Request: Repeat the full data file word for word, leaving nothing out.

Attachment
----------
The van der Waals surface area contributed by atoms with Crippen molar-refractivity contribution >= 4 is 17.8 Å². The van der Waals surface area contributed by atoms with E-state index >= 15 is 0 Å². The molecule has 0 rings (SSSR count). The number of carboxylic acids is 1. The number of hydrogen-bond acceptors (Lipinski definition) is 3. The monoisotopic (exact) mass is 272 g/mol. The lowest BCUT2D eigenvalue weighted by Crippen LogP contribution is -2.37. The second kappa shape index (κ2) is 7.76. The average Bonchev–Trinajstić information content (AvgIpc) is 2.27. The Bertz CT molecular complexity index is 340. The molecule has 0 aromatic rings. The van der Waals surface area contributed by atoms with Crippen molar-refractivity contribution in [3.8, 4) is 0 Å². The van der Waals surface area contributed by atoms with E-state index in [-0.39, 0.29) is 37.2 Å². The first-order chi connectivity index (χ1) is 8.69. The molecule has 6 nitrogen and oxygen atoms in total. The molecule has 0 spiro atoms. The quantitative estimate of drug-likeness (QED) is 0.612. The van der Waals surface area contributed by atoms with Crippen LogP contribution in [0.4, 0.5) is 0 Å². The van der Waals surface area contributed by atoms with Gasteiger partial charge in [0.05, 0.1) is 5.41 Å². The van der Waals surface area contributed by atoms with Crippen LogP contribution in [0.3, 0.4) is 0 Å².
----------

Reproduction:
The van der Waals surface area contributed by atoms with Crippen molar-refractivity contribution >= 4 is 17.8 Å². The van der Waals surface area contributed by atoms with E-state index >= 15 is 0 Å². The molecule has 0 rings (SSSR count). The number of carboxylic acids is 1. The number of hydrogen-bond acceptors (Lipinski definition) is 3. The monoisotopic (exact) mass is 272 g/mol. The lowest BCUT2D eigenvalue weighted by Crippen LogP contribution is -2.37. The second kappa shape index (κ2) is 7.76. The average Bonchev–Trinajstić information content (AvgIpc) is 2.27. The Bertz CT molecular complexity index is 340. The molecule has 0 aromatic rings. The van der Waals surface area contributed by atoms with Crippen molar-refractivity contribution in [3.8, 4) is 0 Å². The van der Waals surface area contributed by atoms with E-state index in [-0.39, 0.29) is 37.2 Å². The first-order chi connectivity index (χ1) is 8.69. The molecule has 6 nitrogen and oxygen atoms in total. The molecule has 0 spiro atoms. The quantitative estimate of drug-likeness (QED) is 0.612. The van der Waals surface area contributed by atoms with Crippen LogP contribution in [0.4, 0.5) is 0 Å². The van der Waals surface area contributed by atoms with Gasteiger partial charge in [0.05, 0.1) is 5.41 Å². The van der Waals surface area contributed by atoms with Crippen LogP contribution in [0.3, 0.4) is 0 Å².